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July 19, 2010 | by  | in News |
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Joyce shows up at Vic, says some stuff, suggests some changes

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Tertiary Education Minister Steven Joyce has signaled that the academic performance of universities and other tertiary education institutions, and how well they prepare students for life after study, will play a more important role in determining levels of funding.

Funding tied to employment outcomes and the online publication of high-level performance information were among the incentives for the tertiary education sector outlined by Tertiary Education Minister Steven Joyce in a speech at Victoria University last week.

Joyce signaled that over the next two years, tertiary providers will move to a system where funding is “based on how well they perform academically by preparing their students for life after study”.

Initially, a maximum of five per cent of funding will be performance-based.

“Ultimately, I want to see funding linked to employment outcomes, not just internal benchmarks,” Joyce told the audience, which included Victoria University Vice-Chancellor Pat Walsh, Otago University Vice-Chancellor David Skegg and other key stakeholders in the tertiary education sector.

“This will send a strong signal to students about which qualifications and which institutions offer the best career prospects—and that’s what tertiary education has got to be about.”

Victoria University Vice-Chancellor Pat Walsh said there is merit in considering funding being linked to employment outcomes.

“I feel very confident from the graduate outcome surveys we undertake that our students go on to be useful and productive members of society,” he said.

“There will need to be discussion to be had about exactly how we would do it, but the general principle is not an issue.”

VUWSA President Max Hardy cannot see how such a policy could work in practice.

“I think it shows a lack of understanding of the purpose of tertiary education. We are not just here to train to get a job. Getting a job is not he best indicator of success,” he said.

Joyce said the government is committed to “incentivising educational performance” and providing students with adequate information to inform their decisions surrounding tertiary study.

The Tertiary Education Commission (TEC) is about to begin regularly publishing online performance information for tertiary education institutions.

“This information, along with what’s already out there, will empower students’ decisions with the best possible information about course quality, cost, academic requirements and the likely impact on future career prospects,” Joyce said.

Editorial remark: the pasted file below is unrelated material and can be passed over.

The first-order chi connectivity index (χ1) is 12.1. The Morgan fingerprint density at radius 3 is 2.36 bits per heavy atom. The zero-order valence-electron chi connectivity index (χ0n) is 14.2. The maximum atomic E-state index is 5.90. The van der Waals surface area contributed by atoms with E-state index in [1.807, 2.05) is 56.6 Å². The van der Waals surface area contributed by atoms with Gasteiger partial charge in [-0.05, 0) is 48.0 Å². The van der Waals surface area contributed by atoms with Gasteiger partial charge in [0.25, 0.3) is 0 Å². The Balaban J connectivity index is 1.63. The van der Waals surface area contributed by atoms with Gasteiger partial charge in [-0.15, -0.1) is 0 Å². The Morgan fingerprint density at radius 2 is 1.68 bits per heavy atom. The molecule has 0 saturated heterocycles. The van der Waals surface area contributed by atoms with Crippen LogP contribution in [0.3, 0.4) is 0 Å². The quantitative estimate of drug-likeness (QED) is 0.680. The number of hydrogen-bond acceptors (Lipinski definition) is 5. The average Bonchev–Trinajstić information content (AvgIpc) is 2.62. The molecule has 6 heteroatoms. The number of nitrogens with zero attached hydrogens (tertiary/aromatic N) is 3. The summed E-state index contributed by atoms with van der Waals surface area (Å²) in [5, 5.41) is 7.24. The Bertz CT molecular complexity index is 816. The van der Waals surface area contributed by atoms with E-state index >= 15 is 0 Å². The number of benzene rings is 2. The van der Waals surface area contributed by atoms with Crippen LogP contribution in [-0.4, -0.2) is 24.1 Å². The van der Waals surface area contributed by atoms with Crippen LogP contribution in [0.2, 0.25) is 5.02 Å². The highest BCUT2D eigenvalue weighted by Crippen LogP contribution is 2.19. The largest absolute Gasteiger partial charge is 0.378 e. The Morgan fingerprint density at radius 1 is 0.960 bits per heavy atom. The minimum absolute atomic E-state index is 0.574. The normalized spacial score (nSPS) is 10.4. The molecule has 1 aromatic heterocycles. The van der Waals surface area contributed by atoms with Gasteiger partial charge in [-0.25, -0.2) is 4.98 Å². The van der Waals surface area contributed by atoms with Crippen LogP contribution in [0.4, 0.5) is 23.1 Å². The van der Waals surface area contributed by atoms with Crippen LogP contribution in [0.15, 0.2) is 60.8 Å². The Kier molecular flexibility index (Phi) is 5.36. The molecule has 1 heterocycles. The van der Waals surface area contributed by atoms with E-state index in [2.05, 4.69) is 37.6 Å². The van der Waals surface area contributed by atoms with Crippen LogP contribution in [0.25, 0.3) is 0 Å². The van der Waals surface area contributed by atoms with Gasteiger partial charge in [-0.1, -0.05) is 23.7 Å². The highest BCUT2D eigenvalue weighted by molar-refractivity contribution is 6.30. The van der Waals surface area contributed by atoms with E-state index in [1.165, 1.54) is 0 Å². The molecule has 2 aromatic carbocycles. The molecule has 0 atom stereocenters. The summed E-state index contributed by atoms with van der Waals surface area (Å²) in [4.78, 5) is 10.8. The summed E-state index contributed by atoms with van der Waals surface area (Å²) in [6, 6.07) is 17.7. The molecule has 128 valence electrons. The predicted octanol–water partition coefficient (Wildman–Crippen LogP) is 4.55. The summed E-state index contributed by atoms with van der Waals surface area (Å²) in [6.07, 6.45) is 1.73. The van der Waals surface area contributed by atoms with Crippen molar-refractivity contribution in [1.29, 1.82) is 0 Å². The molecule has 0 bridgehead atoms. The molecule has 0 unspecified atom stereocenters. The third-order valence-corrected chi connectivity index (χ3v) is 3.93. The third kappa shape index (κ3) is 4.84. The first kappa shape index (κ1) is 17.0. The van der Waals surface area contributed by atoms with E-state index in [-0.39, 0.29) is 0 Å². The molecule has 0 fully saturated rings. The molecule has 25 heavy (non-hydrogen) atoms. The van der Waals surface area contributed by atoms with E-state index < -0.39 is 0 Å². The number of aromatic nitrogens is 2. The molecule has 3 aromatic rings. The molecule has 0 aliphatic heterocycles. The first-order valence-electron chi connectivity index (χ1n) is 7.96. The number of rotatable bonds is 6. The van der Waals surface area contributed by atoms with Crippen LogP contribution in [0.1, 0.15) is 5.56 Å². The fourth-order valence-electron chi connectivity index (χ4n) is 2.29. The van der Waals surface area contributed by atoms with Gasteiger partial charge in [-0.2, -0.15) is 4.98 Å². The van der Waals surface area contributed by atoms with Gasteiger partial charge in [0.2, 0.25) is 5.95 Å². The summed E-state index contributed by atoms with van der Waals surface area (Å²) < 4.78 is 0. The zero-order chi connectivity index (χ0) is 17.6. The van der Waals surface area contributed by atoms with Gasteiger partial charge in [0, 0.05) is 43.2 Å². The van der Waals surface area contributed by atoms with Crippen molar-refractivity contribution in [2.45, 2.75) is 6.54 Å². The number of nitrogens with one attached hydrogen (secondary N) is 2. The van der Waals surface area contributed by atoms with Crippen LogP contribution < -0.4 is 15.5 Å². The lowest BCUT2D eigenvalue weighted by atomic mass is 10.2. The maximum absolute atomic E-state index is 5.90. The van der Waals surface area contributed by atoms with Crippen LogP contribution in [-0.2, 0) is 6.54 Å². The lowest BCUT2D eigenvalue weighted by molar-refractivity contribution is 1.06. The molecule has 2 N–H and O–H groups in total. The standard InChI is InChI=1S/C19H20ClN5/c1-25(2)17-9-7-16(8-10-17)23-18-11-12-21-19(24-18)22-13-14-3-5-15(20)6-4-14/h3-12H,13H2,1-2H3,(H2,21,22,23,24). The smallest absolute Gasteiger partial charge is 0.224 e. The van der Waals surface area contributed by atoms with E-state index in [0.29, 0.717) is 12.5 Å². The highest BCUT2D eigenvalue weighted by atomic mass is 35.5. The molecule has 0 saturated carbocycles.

“I am sure it will also be a big reputational incentive for tertiary education organisations.”

Walsh supports the publication of high-level performance information “as long as the information is accurate, the measures are relevant and the presentation is of value to current and future students”.

New Zealand Union of Students’ Associations Co-President David Do says the information needs to be relevant to students.

“It can’t just be targeted at what the ‘average student’ would want to know, otherwise it runs the risk of only catering to a certain group, and potentially only those who are already well represented in higher education,” he said.

“Information would also have to be simple enough so that students will actually use it, but complex enough so that it doesn’t create perverse outcomes.

“The educational performance measures—course and qualification completion, retention and progression, are relatively crude measures of what constitutes ‘quality teaching and learning’. They can only paint a basic picture of quality teaching and learning and don’t at all address the reasons behind why some students drop out of education.”

Joyce acknowledged in his speech that increased demand for tertiary education, in part caused by the economic recession, has prompted some universities, Victoria included, to restrict enrolments.

“While universities have always restricted enrolments in some courses to some degree, it would not be ideal to see too much of this at this time.”

However, extra funding for the tertiary education sector is not on the horizon.

“It is highly unlikely that there will be any significant cash injections in the foreseeable future,” Joyce said.

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Editor for 2010, politics nerd, panda fan and three-time award-winning student journalist.

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